People & Pointers
Use this space to show off your skills, introduce yourself, or to chat about the latest in the world of optics.
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This is a short post just for sharing an example of setting up for resonant waveguide grating with Zemax RCWA.We will use the data in this paper: https://onlinelibrary.wiley.com/doi/10.1002/lpor.201800017In attached file, a grating is set up, following the paper, as shown below. The grating parameters are as below.Period = 0.4 µmDuty cycle = 0.5index of substrate = 1.6index of superstrate = 1.0index of the grating = 1.7thickness of lower part = 0.3 µmthickness of upper part (binary grating) = 0.05 µmWe then intput a ray with TE polarization and 15 degrees incident angle with wavelength scanning between 0.546 µm ~ 0.552 µm.By observing the 0 order reflection ray, the result is as below. This matches to the Figure 8 in the paper.People can change the thickness of upper part of the grating to 0.025 µm and 0.1 µm to also check the result in the Figure 8 in the paper.Have fun!
I have attached an example of a TID file. This file contains the index of refraction at multiple temperatures and wavelengths. The first line contains the word PRESSURE followed by the ambient air pressure in atmospheres.Then the data consists of 3 columns: temperature, wavelength, and index.The temperature of the first data point defines the reference temperature for the glass.It can then be fitted with the Glass Fitting tool.Once you run the tool, you will get a report and this can be automatically added to a catalog.
This is a brief description of my recent experience using POP to model diffractive optical elements that may be of some interest to other users.It is well-known that Diffractive Optical Element (DOE) technology can be used to generate custom intensity patterns or images based on coherent optics. For example, illumination of properly constructed phase elements (i.e., DOEs) by a coherent laser beam can produce interesting intensity patterns in the far field. Anyone who has walked the exhibit hall at Photonics West has surely seen examples of this. Various techniques can be employed to design a DOE, with the Iterative Fourier Transform Algorithm being one popular scheme (see, e.g., F. Wyrowski and O. Bryngdahl, “Iterative Fourier-Transform algorithm applied to computer holography,” JOSA-A 1988).Here is a brief description taken from the Holoeye website: Modeling DOEs in OpticStudio is possible by using Physical Optics Propagation (POP). One can envision two possible approaches: (1) mo
There is no direct option to flag the index of a model glass as variable in the non-sequential mode.Yet, if you need to use this index during optimization, there is an alternative.You can define the material as gradient index material (GRIN) in the “Index” tab of the object properties:And then use the Multi-Configuration Editor to make this parameter a variable.The index of a GRIN material is then available with the NPRO operand, parameter #201 : And you can then add it as variable.Quick notes:This technique of using the Multi Configuration Editor to add parameters that are not otherwise available can be applied for many other use-cases. The description of all Multi-Configuration operands, and their parameters, is available in the Help files of OpticStudio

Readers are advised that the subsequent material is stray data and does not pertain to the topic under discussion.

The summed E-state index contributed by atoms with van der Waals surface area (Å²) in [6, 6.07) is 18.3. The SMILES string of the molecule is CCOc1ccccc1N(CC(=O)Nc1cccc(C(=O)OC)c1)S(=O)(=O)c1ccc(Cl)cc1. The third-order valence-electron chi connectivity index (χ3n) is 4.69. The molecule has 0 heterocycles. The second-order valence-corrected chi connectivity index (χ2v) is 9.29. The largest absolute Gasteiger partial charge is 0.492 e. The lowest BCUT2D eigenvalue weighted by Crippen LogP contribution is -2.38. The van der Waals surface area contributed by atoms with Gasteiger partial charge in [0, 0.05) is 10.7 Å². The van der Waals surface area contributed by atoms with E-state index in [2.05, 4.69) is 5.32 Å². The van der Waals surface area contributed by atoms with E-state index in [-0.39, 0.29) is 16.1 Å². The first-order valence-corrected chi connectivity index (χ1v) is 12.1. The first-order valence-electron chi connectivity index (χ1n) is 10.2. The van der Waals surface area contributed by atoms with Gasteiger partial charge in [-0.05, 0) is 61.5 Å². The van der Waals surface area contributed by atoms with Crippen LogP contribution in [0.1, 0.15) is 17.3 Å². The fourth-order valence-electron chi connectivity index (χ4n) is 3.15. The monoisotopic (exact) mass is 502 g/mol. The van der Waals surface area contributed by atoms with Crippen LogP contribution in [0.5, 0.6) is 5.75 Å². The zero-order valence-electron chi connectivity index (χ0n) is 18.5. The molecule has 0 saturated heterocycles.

This thread is dedicated to the webinar: Optotune Liquid Lenses Added to Zemax Stock Components. Any questions received during the webinar will be responded to as a reply on this thread. [The event has concluded] Webinar detailsPresenters: Mark Ventura, Vice President Sales & Marketing at Optotune Mark is electrical engineer and has co-founded Optotune in 2008. As VP Sales & Marketing he has developed the market for liquid lenses with a focus on machine vision. Michael Büeler (@Michael.Bueeler), Head of Optics Engineering & VP Quality at Optotune Michael holds a PhD in Biomedical Engineering and Optics and is responsible for optical design at Optotune. Employing Optotune’s liquid lenses has designed several focusing, zoom and illumination systems for mobile phone cameras, factory automation and med-tech applications. Abstract:In the past 10 years, liquid lenses have evolved to become a well-established solution for fast and reliable focusing. In this webinar we will discus
This thread is dedicated to the upcoming webinar: Equation Driven Surfaces for Optical Parts Creation in OpticsBuilder. Any questions received during the webinar will be responded to as a reply on this thread. Feel free to post your own questions! The speaker will be notified and will respond as long as the thread is still open.Be sure to subscribe to this thread if you want to see additional discussion regarding this webinar topic. The thread will be open to new replies for a limited time following the event. [The event has concluded] Webinar detailsDate: Thursday, November 24thTime: 6:00 - 6:45 AM PDT | 11:00 - 11:45 AM PDTPresenter: Mojtaba Falahati, Senior Application EngineerAbstract:The ability to save the parts into PDM systems now includes the option to recall the equations used to generate the surfaces. Legacy import of geometry into OpticsBuilder uses splines/NURBS sampling based on the equations provided by OpticStudio which offers speed and accuracy high enough for most app